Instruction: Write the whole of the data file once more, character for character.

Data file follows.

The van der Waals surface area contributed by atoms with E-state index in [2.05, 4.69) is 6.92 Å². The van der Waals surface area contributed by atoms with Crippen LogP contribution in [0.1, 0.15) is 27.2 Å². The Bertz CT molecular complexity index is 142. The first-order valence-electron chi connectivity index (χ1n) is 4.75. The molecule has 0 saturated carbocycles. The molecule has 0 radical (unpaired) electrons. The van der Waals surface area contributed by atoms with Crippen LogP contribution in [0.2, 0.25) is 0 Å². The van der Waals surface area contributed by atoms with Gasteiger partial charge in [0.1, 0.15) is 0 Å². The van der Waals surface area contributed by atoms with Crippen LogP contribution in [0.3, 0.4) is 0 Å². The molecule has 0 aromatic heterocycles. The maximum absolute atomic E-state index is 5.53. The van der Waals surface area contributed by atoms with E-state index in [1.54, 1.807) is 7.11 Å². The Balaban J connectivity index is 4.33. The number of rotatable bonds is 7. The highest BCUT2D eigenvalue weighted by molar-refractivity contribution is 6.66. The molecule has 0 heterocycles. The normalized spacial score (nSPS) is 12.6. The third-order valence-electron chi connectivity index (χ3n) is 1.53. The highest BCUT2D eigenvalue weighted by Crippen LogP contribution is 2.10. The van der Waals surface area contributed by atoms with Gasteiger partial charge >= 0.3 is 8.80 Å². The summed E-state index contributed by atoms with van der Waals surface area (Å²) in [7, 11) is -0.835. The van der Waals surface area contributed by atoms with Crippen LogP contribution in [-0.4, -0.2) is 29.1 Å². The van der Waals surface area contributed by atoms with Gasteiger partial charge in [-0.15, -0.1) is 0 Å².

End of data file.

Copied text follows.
The van der Waals surface area contributed by atoms with E-state index in [2.05, 4.69) is 6.92 Å². The van der Waals surface area contributed by atoms with Crippen LogP contribution in [0.1, 0.15) is 27.2 Å². The Bertz CT molecular complexity index is 142. The first-order valence-electron chi connectivity index (χ1n) is 4.75. The molecule has 0 saturated carbocycles. The molecule has 0 radical (unpaired) electrons. The van der Waals surface area contributed by atoms with Crippen LogP contribution in [0.2, 0.25) is 0 Å². The van der Waals surface area contributed by atoms with Gasteiger partial charge in [0.1, 0.15) is 0 Å². The van der Waals surface area contributed by atoms with Crippen LogP contribution in [0.3, 0.4) is 0 Å². The molecule has 0 aromatic heterocycles. The maximum absolute atomic E-state index is 5.53. The van der Waals surface area contributed by atoms with E-state index in [1.54, 1.807) is 7.11 Å². The Balaban J connectivity index is 4.33. The number of rotatable bonds is 7. The highest BCUT2D eigenvalue weighted by molar-refractivity contribution is 6.66. The molecule has 0 heterocycles. The normalized spacial score (nSPS) is 12.6. The third-order valence-electron chi connectivity index (χ3n) is 1.53. The highest BCUT2D eigenvalue weighted by Crippen LogP contribution is 2.10. The van der Waals surface area contributed by atoms with Gasteiger partial charge >= 0.3 is 8.80 Å². The summed E-state index contributed by atoms with van der Waals surface area (Å²) in [7, 11) is -0.835. The van der Waals surface area contributed by atoms with Crippen LogP contribution in [-0.4, -0.2) is 29.1 Å². The van der Waals surface area contributed by atoms with Gasteiger partial charge in [-0.15, -0.1) is 0 Å².